Resources for Those Who Grieve

DSCF0569When someone dies, and we are enveloped by our own grief, the thought of explaining what has happened to a child or grandchild can be truly overwhelming. Whether the death is sudden or is the culmination of an extended period of grieving, finding the right words is so, so hard.

A few years after our children came to us, our family pet — a much beloved border collie named Missy — was hit by a truck. Judging by the pile we found by the side of the road, she couldn’t have suffered. But the horror and shock quickly gave way to a kind of numbness that felt like swimming through mountains of batted grey cotton. Jut awful.

“I’ll bury her, if you tell the kids,” Craig offered. I’m not sure who got the harder task. All of us cried as I held the kids and waited for the initial tears to subside. “Why did Missy have to DIE?” Chris asked.

The simple answer was not the right answer. Missy died because she escaped the confines of our yard and wandered into a busy street. But this is not really what my son was asking. He had endured so much loss already — nearly his entire original family, except his sister. Why had God allowed so much pain to enter into one little life?

“When God sends a baby into the world,” I found myself saying, “He sends three things along: a gift to share, a burden to carry, and a job to do. When that job is done, if we stay close to God, he takes us back to heaven to be with him forever. Christopher, you have already been such a gift to us, and you have so much more to share. The burdens you have carried are so very big, and so very hard. I can only imagine that one day God is going to give you a VERY special job to do. Something that you could only do if you stayed very close to God. All that you have suffered, all that you have lost, can help you stay close to God if you choose. God does not cause our pain — he cries along with us, when he sees us suffer. And he always helps us carry it if we ask.”

I meant every word. And as the years went by, I realized that my son had heard me not just with his ears, but with his heart. He still feels the loss, but he trusts in the goodness of God. This, I think, is the best we can hope for when we explain death and grief to our children, that they understand that (1) death is a part of life and (2) suffering is never wasted when we offer it back to God.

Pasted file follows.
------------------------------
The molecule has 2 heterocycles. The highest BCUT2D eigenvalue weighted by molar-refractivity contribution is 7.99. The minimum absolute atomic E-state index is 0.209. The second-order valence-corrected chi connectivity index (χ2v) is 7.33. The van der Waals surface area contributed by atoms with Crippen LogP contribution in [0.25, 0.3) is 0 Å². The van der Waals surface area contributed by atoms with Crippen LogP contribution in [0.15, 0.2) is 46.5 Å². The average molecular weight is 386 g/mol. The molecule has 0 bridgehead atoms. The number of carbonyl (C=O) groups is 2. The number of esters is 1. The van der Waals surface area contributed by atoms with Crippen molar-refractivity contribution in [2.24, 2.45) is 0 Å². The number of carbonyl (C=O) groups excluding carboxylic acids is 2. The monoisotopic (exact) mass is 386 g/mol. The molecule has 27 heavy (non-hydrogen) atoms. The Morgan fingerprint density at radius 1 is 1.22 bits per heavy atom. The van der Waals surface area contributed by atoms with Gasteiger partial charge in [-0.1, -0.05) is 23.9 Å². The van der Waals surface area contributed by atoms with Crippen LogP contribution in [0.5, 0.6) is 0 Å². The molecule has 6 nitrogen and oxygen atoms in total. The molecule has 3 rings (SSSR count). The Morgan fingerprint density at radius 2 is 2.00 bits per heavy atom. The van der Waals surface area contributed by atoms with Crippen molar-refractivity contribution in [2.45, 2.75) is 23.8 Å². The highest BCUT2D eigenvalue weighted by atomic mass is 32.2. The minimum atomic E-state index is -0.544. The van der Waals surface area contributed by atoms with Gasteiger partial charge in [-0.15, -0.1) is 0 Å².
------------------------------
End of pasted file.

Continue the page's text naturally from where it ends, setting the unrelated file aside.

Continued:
In my last article, about starting the adventure of elder care with my mother, I mentioned that a woman named Jennifer Scott had sent me links to a couple of articles about coping with grief. These are not written specifically from a faith-based perspective. However, I think the information about what children are capable of handling at various developmental stages is useful, and so I wanted to offer it here as a resource for you.

Saying Goodbye: Talking to Kids About Death

Preparing for the Death of a Terminally-Ill Loved One: What to Expect, and How to Help the Entire Family Move Forward

Letting Children Share in Grief

The Bereaved Employee: Returning to Work

How to Create a Peaceful At-Home Hospice for Your Loved One

Keeping the Peace While Settling a Family Estate

5 Things You Must Know as the Executor of an Estate

When Mom Moves In: A Family Adventure

family 5“Congratulations! It’s a mother!” my sister joked when I told her that Craig and I had decided to extend Mom’s Thanksgiving visit indefinitely. Sandy is here to stay! Yeah!

Secretly I had hoped for this outcome, but wanted to give Mom a chance to acclimate to the reality of life Chez Saxton.  In reality, it went better than I’d ever dared to hope. The kids are happy, she is happy, and both Craig and I agree it’s the way things are supposed to be.

There was only one small hiccup, coming from my daughter. “But what if Mammy dies?” Sarah asked.

“Well, she will die one day — we all will, because it’s just part of life. We don’t know when Mammy will die, though — it could be months or even years. And that will be sad. But when her job on earth is done and it’s time for her to go to God, we will be so thankful for this time we had with her, won’t we?” She nodded. “And we will be happy that she spent that time with us, and not alone in that other place.” Another nod. “So … this is a good thing, right?”

A smile. “I’m going to go help Mammy with the jigsaw!” And she did. Then she went upstairs and shaved off her own hair. It seems her anxieties manifest themselves in hyper-sensitive hair follicles. That wig was a good investment!

I know that there are many people who are facing similar challenges with their own elderly parents, trying to decide how to care for them in their declining years. Financial issues, family dynamics, and diminished capacities all have to factor in to the decision.